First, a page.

Modern families central to Fair Work Act improvements
- Minister for Employment and Workplace Relations, Financial Services and Superannuation
Greater flexibility in parental leave, increased rostering protections and broader rights to request flexible working arrangements are among the key legislative improvements that will benefit millions of working Australians as the Gillard Government progresses its Second Tranche of changes to the Fair Work Act.
Minister for Employment and Workplace Relations Bill Shorten today confirmed the Government’s next set of changes to the Fair Work Act, following last year’s independent review of the legislation, will focus on flexibility for modern families.
“Helping families with work and family balance, changes to parental leave to provide more flexibility to new parents and a requirement for employers to consider the impact of major change on employees’ family and care responsibilities – these are the signature changes we will soon bring before the Parliament,” Mr Shorten said.
The package will also implement the Government’s response to the key recommendations from the report of the House Committee on Education and Employment Inquiry into Workplace Bullying.
“These policy initiatives demonstrate the Government’s commitment to providing protections and flexibility to hardworking Australians,” Mr Shorten said.
The specific measures in the second tranche of changes include:
• amending the model consultation clauses for awards and agreements to require an employer, before making any decision to change rosters or working hours, to genuinely consult with affected employees about the impact of the changes on their family life;
• providing a worker who has suffered bullying at work a right of recourse through the Fair Work Commission;
• amending the National Employment Standards to extend the scope of the right to request flexible working arrangements to more categories of employees who need it – carers, workers with disability, mature aged workers and workers experiencing domestic violence;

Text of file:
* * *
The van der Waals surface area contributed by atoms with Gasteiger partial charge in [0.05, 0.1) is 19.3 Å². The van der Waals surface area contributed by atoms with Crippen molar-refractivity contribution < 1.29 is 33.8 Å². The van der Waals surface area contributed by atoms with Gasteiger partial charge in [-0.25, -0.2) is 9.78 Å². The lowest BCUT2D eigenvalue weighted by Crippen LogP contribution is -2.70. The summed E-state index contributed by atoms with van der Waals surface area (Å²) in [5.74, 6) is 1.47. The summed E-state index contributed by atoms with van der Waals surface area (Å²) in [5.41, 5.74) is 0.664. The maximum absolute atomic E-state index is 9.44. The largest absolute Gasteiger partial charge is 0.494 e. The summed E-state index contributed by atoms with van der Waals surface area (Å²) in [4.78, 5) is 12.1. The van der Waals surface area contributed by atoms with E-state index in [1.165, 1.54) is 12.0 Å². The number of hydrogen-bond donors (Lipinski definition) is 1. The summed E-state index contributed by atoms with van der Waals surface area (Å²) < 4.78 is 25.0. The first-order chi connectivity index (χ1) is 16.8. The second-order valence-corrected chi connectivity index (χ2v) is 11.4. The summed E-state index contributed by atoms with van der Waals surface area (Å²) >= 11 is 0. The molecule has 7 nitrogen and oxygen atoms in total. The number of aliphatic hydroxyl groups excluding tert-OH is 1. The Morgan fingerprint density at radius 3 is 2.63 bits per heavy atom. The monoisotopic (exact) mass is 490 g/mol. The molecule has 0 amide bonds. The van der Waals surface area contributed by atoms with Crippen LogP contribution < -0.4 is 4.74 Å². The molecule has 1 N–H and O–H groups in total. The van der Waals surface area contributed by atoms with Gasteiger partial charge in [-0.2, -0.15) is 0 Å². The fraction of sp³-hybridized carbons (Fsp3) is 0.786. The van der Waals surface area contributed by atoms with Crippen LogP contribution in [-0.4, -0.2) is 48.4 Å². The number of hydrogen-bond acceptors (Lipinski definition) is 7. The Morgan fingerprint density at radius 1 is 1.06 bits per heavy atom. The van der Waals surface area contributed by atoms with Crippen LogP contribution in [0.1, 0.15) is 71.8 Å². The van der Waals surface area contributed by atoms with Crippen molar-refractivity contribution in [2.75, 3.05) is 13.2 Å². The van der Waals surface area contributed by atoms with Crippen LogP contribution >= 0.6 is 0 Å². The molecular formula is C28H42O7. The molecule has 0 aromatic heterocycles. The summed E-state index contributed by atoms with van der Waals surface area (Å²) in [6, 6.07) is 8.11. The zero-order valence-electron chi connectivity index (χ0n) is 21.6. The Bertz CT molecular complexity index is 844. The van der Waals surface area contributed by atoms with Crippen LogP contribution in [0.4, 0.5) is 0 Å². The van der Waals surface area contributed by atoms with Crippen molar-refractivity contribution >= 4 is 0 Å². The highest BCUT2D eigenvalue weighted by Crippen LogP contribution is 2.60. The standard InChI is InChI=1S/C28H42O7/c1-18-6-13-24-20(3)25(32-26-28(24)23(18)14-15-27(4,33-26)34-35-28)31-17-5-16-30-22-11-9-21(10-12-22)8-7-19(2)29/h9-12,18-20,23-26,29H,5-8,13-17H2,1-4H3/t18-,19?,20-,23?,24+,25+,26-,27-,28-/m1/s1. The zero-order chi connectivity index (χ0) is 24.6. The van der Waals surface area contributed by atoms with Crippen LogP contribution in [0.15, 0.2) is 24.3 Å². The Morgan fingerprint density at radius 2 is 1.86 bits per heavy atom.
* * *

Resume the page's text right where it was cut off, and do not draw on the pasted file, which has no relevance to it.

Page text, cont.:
• improving entitlements for workers who are pregnant, including changes to special maternity leave and the right to transfer to a safe job,
• provide flexibility to parents taking unpaid parental leave, including extending the time that parents can take unpaid parental leave together from 3 weeks to 8 weeks and allowing them to choose when they want to take that leave; and
• an express right to request a return to work on a part time basis after taking unpaid parental leave.
“Our policies will provide families with real flexibility, whether it’s before or after the birth or adoption of a child, where they have caring responsibilities or are on the path to retirement,” Mr Shorten said.
“They will improve workforce participation by providing rights for workers to explore flexible work arrangements with their employers – rather than simply leaving their job.
“This Labor Government will continue to ensure Australian employees have a strong safety net at work – whether through balanced workplace relations laws, protections through strong workplace health and safety rules and better superannuation.”
The Minister called on the Leader of the Opposition to support the amendments and to release his own workplace relations policy so that all Australians can understand what the Coalition plan to do to key rights and entitlements.
“We know from bitter past experience Tony Abbott doesn’t believe in protecting the entitlements of working Australians, providing flexibility to help balance work and family life or making sure workers can’t just be sacked for no reason,” Mr Shorten said.
“The Liberals need to release their policy experts from the 100 dams policy and transfer them over to workplace relations policy preparation urgently, so that we can have a real debate on workplace relations.”